Read at Truthout
The first-ever State of the World's Migratory Species report shows that nearly half of migrating species are declining in population, with over 1 in 5 species threatened with extinction. The populations of nearly all fish species listed in the U.N. treaty have declined by 90% since the 1970s. Overexploitation and habitat loss caused by human activity are the primary reasons for this decline.
The two biggest drivers of endangerment and threatened extinction are overexploitation - including incidental and intentional capture - and habitat loss, and both are directly caused by human activity.
The report also highlights the threats posed by the climate crisis, pollution, and the spread of invasive species, all of which are major threats to migratory species. The conference on migratory species emphasized the need for global action to protect these animals, as "Nature Knows No Borders."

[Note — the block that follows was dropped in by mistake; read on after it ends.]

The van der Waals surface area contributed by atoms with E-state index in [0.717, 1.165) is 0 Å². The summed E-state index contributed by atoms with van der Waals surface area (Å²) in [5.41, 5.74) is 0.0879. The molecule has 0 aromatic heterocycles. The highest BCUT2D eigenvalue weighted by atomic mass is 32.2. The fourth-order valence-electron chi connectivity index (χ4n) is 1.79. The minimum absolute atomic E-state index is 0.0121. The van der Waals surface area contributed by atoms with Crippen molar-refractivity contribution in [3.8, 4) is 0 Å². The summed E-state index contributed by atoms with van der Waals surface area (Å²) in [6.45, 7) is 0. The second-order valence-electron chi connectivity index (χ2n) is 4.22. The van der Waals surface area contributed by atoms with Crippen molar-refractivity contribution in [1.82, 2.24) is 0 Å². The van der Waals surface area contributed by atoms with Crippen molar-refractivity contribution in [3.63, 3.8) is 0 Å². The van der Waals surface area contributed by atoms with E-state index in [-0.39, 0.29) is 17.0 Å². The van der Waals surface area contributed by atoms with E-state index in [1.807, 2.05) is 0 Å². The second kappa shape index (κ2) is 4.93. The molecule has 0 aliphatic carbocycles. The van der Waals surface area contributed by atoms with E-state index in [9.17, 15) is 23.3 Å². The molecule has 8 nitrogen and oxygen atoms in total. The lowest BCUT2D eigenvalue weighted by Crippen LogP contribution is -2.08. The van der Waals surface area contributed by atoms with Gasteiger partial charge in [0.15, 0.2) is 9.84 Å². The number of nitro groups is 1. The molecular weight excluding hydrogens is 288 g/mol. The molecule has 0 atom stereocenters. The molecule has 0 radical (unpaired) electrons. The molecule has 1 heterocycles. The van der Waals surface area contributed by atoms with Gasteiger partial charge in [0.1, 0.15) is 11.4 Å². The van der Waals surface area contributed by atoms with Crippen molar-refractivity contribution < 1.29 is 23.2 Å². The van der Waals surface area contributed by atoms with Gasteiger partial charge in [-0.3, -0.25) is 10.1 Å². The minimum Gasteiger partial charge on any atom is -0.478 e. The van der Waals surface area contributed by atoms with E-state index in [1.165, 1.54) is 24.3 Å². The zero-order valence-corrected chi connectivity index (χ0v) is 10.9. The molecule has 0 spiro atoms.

The climate crisis and planetary heating, pollution, and the spread of invasive species - thousands of which are introduced by humans - are also major threats to migratory species, the report says.